Direct Mail:

Direct Mail should be included on the list although it can be much more costly than email marketing.  Direct mail includes catalogs, postcards, flyers and can help build the identity of your brand and business.  Printed materials are something more tangible and will get attention since as they are mailed.  You will need the snail mail addresses of your customers and potential customers.  You can use your own list and/or supplement it by renting a list from a direct mail vendor.

Social Media:

Social media is an excellent way to truly engage your customers and potential customers as well as learn their preferences. There are five major social media platform and they include:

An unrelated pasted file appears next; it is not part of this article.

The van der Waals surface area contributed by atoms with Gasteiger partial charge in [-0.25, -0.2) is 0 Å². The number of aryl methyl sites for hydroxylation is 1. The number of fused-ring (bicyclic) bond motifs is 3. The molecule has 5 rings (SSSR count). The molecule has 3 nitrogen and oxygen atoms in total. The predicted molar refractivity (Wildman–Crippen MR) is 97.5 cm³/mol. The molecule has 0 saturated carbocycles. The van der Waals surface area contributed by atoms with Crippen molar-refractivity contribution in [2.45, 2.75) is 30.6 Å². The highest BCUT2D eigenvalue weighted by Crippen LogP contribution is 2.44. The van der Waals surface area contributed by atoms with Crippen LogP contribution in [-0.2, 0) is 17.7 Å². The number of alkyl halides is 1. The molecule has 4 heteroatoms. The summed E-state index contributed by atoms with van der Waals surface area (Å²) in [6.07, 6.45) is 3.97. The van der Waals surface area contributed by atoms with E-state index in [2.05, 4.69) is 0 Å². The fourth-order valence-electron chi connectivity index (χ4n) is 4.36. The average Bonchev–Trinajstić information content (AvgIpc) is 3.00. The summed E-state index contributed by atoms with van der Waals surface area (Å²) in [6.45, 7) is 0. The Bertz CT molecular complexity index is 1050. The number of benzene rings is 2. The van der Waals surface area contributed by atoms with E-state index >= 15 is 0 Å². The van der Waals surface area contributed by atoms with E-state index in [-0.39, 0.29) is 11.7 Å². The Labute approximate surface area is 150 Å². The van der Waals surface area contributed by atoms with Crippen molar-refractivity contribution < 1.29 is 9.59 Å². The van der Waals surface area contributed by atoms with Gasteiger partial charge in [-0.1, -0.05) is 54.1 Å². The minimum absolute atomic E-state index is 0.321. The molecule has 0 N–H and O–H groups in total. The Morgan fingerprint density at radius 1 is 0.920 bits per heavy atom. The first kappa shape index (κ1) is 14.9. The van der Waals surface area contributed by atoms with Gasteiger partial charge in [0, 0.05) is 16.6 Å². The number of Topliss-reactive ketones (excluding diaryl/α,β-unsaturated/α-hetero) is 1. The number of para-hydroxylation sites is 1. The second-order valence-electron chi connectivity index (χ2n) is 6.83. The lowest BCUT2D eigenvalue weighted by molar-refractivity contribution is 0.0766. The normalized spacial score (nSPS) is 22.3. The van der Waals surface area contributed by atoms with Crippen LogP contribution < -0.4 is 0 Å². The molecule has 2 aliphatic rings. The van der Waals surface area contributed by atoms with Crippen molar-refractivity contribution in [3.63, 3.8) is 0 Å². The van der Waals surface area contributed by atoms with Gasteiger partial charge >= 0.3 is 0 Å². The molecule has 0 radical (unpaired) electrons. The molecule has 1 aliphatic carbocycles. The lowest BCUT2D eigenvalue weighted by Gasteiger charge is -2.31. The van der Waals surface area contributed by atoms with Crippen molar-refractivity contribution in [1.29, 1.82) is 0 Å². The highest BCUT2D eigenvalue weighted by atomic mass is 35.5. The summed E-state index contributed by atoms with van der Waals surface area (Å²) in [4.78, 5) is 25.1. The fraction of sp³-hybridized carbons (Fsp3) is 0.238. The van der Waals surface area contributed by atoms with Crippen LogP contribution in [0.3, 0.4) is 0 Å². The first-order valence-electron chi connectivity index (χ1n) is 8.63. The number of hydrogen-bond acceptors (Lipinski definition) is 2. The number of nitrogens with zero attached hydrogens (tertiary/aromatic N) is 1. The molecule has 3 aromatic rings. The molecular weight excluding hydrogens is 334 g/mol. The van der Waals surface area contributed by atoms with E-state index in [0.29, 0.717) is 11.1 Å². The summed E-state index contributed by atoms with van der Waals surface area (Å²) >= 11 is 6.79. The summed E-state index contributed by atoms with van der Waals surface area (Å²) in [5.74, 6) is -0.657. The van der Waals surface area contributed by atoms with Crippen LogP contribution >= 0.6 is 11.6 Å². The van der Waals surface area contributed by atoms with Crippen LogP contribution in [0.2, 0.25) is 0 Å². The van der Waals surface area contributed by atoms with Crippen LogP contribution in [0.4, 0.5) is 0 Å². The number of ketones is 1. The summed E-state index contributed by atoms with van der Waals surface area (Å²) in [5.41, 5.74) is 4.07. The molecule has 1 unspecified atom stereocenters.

• Facebook that has over one billion users and allows you to post, invite and use targeted ads. Many feel that Facebook can provide the biggest bang or return on investment.
  • Twitter is a huge platform that allows you to share ideas, information, and insights concisely with a limit of 140 characters.
  • LinkedIn is a professional networking site that enables you to connect with other businesspeople and post insights and join like-minded professional online groups that will increase the reach of your business.
  • Instagram is visual and you can share images, photos, and videos to showcase your product line and/or service.
  • Blogging is an effective way to tell the story of your business and share your products and expertise.

It does not matter if you use one or all of them.  It is important to post regularly, respond to comments, complaints, and inquiries and really listen to what prospects are telling you online.

Advertising: